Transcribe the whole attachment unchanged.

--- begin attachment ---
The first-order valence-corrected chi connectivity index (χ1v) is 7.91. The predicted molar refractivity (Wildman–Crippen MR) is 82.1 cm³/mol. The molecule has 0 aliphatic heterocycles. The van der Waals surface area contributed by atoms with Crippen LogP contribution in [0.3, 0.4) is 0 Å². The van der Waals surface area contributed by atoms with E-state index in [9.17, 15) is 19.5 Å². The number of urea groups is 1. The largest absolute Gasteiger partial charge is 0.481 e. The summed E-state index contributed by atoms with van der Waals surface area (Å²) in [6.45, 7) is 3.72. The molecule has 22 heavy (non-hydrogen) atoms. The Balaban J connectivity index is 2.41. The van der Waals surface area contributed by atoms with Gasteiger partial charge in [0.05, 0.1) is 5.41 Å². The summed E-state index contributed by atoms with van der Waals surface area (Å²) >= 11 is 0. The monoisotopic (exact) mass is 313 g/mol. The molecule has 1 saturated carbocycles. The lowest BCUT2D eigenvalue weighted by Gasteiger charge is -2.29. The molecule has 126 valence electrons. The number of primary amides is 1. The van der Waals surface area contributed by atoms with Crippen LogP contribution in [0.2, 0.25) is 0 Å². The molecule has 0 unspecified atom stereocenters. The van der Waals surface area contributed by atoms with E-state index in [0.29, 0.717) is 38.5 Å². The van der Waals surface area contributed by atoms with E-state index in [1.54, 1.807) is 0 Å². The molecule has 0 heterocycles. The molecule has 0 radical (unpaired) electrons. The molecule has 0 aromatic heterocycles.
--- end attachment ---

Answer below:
The first-order valence-corrected chi connectivity index (χ1v) is 7.91. The predicted molar refractivity (Wildman–Crippen MR) is 82.1 cm³/mol. The molecule has 0 aliphatic heterocycles. The van der Waals surface area contributed by atoms with Crippen LogP contribution in [0.3, 0.4) is 0 Å². The van der Waals surface area contributed by atoms with E-state index in [9.17, 15) is 19.5 Å². The number of urea groups is 1. The largest absolute Gasteiger partial charge is 0.481 e. The summed E-state index contributed by atoms with van der Waals surface area (Å²) in [6.45, 7) is 3.72. The molecule has 22 heavy (non-hydrogen) atoms. The Balaban J connectivity index is 2.41. The van der Waals surface area contributed by atoms with Gasteiger partial charge in [0.05, 0.1) is 5.41 Å². The summed E-state index contributed by atoms with van der Waals surface area (Å²) >= 11 is 0. The monoisotopic (exact) mass is 313 g/mol. The molecule has 1 saturated carbocycles. The lowest BCUT2D eigenvalue weighted by Gasteiger charge is -2.29. The molecule has 126 valence electrons. The number of primary amides is 1. The van der Waals surface area contributed by atoms with Crippen LogP contribution in [0.2, 0.25) is 0 Å². The molecule has 0 unspecified atom stereocenters. The van der Waals surface area contributed by atoms with E-state index in [0.29, 0.717) is 38.5 Å². The van der Waals surface area contributed by atoms with E-state index in [1.54, 1.807) is 0 Å². The molecule has 0 heterocycles. The molecule has 0 radical (unpaired) electrons. The molecule has 0 aromatic heterocycles.